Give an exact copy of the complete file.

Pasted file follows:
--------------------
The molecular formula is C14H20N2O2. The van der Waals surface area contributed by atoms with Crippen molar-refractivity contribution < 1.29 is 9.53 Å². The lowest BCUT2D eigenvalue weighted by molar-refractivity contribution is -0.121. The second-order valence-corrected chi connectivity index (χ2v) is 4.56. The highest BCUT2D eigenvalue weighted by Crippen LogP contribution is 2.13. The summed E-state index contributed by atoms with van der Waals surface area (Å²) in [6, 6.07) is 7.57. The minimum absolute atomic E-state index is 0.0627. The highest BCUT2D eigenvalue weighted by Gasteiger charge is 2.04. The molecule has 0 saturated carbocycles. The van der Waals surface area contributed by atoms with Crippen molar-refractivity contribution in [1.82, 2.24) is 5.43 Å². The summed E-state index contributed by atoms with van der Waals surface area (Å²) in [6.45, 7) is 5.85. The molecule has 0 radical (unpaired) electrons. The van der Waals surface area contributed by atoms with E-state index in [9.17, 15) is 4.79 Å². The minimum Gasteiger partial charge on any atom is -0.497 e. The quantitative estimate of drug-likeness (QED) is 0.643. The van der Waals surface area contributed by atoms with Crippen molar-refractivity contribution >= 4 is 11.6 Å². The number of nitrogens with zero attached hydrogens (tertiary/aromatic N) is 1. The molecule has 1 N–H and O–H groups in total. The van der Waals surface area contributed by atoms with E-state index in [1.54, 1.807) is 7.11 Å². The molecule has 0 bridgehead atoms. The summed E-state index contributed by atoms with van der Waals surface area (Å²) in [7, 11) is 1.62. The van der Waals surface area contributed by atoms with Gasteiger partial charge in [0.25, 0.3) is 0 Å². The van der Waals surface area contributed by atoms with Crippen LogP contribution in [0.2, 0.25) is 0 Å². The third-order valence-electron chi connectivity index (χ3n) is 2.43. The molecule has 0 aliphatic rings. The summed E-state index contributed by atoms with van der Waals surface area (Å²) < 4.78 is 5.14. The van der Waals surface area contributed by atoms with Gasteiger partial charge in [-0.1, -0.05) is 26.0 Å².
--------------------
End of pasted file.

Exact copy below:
The molecular formula is C14H20N2O2. The van der Waals surface area contributed by atoms with Crippen molar-refractivity contribution < 1.29 is 9.53 Å². The lowest BCUT2D eigenvalue weighted by molar-refractivity contribution is -0.121. The second-order valence-corrected chi connectivity index (χ2v) is 4.56. The highest BCUT2D eigenvalue weighted by Crippen LogP contribution is 2.13. The summed E-state index contributed by atoms with van der Waals surface area (Å²) in [6, 6.07) is 7.57. The minimum absolute atomic E-state index is 0.0627. The highest BCUT2D eigenvalue weighted by Gasteiger charge is 2.04. The molecule has 0 saturated carbocycles. The van der Waals surface area contributed by atoms with Crippen molar-refractivity contribution in [1.82, 2.24) is 5.43 Å². The summed E-state index contributed by atoms with van der Waals surface area (Å²) in [6.45, 7) is 5.85. The molecule has 0 radical (unpaired) electrons. The van der Waals surface area contributed by atoms with E-state index in [9.17, 15) is 4.79 Å². The minimum Gasteiger partial charge on any atom is -0.497 e. The quantitative estimate of drug-likeness (QED) is 0.643. The van der Waals surface area contributed by atoms with Crippen molar-refractivity contribution >= 4 is 11.6 Å². The number of nitrogens with zero attached hydrogens (tertiary/aromatic N) is 1. The molecule has 1 N–H and O–H groups in total. The van der Waals surface area contributed by atoms with E-state index in [1.54, 1.807) is 7.11 Å². The molecule has 0 bridgehead atoms. The summed E-state index contributed by atoms with van der Waals surface area (Å²) in [7, 11) is 1.62. The van der Waals surface area contributed by atoms with Gasteiger partial charge in [0.25, 0.3) is 0 Å². The van der Waals surface area contributed by atoms with Crippen LogP contribution in [0.2, 0.25) is 0 Å². The third-order valence-electron chi connectivity index (χ3n) is 2.43. The molecule has 0 aliphatic rings. The summed E-state index contributed by atoms with van der Waals surface area (Å²) < 4.78 is 5.14. The van der Waals surface area contributed by atoms with Gasteiger partial charge in [-0.1, -0.05) is 26.0 Å².